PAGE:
Although R136a1 is itself a highly luminous object, it would have started life as a significantly less luminous object, probably with over half of its present day luminosity. [12] A typical ZAMS appearance would be a 320 M star with a spectral type of O2If [13] and an extremely hot surface, although the temperature is not expected to have differed much from now. Rapid fusion of hydrogen through the CNO cycle would result in a strongly convective star, with most of the elements fused in its core traveling up to the surface. This process is enhanced by rotation, or possibly by differential rotation where the core is spun up to a faster rotation than the surface. This would result in a strong nitrogen enhancement at a very early age as well as strong stellar winds which would lead to increasing levels of nitrogen at the star's surface. Because of this process, the star would eventually transition from O to Of. If the star was sufficiently hot, it would have developed an Of* spectrum, which would quickly transition to WNh. The total amount of time spent as a O star before showing a nitrogen appearance would be a few thousand years, even before it became visible through the surrounding gas nebula. R136a1 is currently on the top of the main sequence and shows a nitrogen emission line profile.[10]

WNh stars are an early stage in the evolution of very massive stars. They are defined as extremely massive and luminous stars that are burning hydrogen in their core and show strong hydrogen emission. They burn hydrogen in their core and move off the WNh sequence once the hydrogen at their core becomes depleted. They then start burning helium and expand into blue supergiants and possibly with a short time as a luminous blue variable. If mixing is efficient enough (e.g. through rapid rotation) they may progress directly to WNL stars without hydrogen. In either situation, the star would end up as a WNL (late type) nitrogen burning star. Further evolution would strip off more of the star's outer layers and it would move from WNL to WNE. After nitrogen burning the star would begin to burn carbon and the carbon core would be exposed. Therefore, the star would progress to the WC stage. However, only a short while would be spent on the WC sequence, with strong mass loss stripping off the star's carbon layers until the oxygen core is revealed. This process would continue with heavier elements being fused until an iron core develops, at which point the core collapses and the star is destroyed. Only a few thousand years would be spent as a WO star, which starts with core oxygen burning and continues to iron. Subtle differences in initial conditions, in the models themselves, and most especially in the rates of mass loss, produce different predictions for the final state of the most massive stars. They may survive to become a bare carbon-oxygen core with a WO spectrum or they may collapse at an earlier stage while the star retains more of its outer layers.[14] In total, the mass lost by R136a1 will be large, and the star will be a fraction of its initial mass at core collapse.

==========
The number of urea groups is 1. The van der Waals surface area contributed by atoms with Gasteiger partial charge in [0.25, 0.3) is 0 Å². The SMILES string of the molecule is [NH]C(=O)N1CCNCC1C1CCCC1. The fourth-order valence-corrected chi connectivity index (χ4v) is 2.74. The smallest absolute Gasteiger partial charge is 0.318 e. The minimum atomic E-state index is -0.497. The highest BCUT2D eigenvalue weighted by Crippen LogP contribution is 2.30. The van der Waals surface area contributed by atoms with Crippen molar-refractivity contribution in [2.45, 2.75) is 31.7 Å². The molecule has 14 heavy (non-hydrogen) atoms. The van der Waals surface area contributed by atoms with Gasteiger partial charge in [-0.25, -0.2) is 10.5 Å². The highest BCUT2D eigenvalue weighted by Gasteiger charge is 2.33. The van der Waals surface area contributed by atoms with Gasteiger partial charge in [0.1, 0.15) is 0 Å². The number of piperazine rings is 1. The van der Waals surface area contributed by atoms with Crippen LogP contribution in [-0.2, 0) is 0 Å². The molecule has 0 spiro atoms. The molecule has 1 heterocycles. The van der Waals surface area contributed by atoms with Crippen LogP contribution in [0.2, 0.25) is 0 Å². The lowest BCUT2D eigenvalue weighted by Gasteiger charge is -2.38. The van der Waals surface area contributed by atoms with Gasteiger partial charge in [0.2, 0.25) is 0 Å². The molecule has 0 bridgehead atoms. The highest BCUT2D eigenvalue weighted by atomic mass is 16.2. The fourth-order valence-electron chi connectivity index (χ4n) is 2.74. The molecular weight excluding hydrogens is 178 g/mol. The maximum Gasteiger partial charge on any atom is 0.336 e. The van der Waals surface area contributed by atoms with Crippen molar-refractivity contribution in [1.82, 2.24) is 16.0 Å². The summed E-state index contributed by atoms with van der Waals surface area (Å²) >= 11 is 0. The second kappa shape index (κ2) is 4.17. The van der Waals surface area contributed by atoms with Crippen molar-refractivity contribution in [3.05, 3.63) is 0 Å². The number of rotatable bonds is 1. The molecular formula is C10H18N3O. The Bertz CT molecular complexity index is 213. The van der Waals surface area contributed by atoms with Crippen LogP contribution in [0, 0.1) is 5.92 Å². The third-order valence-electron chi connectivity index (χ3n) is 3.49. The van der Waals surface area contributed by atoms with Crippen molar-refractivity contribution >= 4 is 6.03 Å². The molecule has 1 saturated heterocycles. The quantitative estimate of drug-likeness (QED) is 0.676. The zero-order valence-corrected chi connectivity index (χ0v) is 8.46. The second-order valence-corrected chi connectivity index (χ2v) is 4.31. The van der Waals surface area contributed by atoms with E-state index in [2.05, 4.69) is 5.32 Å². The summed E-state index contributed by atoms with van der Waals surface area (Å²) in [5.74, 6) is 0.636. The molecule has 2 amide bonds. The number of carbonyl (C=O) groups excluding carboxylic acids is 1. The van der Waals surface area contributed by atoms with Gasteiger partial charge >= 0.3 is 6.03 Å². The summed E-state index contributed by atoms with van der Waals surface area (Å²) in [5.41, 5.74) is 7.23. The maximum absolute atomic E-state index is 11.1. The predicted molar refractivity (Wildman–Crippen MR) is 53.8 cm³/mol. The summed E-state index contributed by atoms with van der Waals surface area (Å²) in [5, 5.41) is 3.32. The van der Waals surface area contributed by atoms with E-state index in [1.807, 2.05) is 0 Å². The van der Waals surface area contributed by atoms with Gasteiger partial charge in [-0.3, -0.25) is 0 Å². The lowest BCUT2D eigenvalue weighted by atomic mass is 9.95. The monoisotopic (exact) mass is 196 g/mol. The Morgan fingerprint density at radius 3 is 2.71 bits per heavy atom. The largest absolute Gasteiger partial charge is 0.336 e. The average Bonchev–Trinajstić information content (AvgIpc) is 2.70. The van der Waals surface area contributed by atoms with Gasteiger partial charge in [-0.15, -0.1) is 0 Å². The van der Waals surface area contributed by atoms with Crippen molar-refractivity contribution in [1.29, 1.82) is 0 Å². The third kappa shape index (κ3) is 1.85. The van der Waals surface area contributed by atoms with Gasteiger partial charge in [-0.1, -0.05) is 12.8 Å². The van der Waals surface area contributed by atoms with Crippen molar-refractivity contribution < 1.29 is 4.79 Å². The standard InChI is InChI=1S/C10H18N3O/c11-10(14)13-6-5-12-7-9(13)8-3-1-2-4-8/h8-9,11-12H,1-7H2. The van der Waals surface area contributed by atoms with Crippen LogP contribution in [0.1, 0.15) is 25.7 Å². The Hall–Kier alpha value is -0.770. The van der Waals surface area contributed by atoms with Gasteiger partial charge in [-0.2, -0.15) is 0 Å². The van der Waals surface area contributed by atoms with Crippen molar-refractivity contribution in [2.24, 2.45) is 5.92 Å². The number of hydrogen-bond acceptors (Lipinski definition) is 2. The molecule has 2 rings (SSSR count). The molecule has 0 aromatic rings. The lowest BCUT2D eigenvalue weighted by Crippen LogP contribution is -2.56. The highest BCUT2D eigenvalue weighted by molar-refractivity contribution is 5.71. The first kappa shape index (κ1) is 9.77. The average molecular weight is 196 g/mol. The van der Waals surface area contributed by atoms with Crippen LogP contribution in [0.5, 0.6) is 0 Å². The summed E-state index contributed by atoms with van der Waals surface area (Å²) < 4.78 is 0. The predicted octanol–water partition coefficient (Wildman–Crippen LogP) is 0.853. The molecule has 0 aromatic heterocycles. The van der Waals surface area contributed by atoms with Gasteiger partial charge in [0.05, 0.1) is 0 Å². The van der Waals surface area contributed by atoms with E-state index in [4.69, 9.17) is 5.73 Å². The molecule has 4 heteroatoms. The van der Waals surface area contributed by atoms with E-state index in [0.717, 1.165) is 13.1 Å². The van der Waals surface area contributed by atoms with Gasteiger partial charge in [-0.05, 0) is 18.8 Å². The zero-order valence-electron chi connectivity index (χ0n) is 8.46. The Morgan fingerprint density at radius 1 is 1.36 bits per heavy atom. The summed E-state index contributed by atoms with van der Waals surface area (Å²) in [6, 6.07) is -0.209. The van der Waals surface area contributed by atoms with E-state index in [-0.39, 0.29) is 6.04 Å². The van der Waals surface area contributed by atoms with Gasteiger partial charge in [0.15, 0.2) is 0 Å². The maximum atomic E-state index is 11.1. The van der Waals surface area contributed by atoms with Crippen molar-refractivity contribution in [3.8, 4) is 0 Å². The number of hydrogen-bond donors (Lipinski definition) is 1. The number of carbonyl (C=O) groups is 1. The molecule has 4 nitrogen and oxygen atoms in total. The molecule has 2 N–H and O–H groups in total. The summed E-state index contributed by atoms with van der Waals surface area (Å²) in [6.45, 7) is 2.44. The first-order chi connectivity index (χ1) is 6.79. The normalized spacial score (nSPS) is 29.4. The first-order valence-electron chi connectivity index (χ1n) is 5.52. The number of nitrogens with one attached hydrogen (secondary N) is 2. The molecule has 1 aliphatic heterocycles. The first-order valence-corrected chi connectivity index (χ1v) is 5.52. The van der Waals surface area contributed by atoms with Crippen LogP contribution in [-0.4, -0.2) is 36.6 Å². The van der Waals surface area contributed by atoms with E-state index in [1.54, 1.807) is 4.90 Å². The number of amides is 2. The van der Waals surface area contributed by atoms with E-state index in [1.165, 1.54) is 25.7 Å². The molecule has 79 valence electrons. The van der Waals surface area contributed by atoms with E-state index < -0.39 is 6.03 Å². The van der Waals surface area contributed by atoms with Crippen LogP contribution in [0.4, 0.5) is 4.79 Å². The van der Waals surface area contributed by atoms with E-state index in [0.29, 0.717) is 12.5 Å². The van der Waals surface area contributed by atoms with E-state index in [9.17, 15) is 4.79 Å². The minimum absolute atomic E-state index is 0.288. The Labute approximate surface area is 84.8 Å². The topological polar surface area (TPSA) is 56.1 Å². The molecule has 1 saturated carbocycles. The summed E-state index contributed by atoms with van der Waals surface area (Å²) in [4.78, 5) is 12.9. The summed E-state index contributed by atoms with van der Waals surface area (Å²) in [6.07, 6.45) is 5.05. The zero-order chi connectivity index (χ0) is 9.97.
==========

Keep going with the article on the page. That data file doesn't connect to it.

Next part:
Fundamental properties of supernovae depend on the initial mass of their progenitors. For a sufficiently massive star, the radiation-driven mass loss will have a large effect on its evolution. Mass loss would certainly have a large effect on a star with an initial mass of ~300 M, as with R136a1, which has already shed 60 M. Mass would also have a large effect, as it governs the lifetime and properties of a star. A 260 M star with an age of ~1.7 Myr would be undergoing hydrogen fusion through the CNO cycle with several stages of nuclear fusion to undergo before it explodes as a supernova or hypernova. The total lifetime would be approximately 3 Myr, with the star shedding a large amount of mass through its stellar wind. However, the fate of massive stars like this is highly uncertain, but evolutionary tracks can be estimated due to the current properties of the star.

Supernovae properties are expected to depend on the mass of the star at core collapse, which, in the case of R136a1, is expected to be below 100 M. The final stage of R136a1 would probably be a WO type star with a temperature of 200,000 K.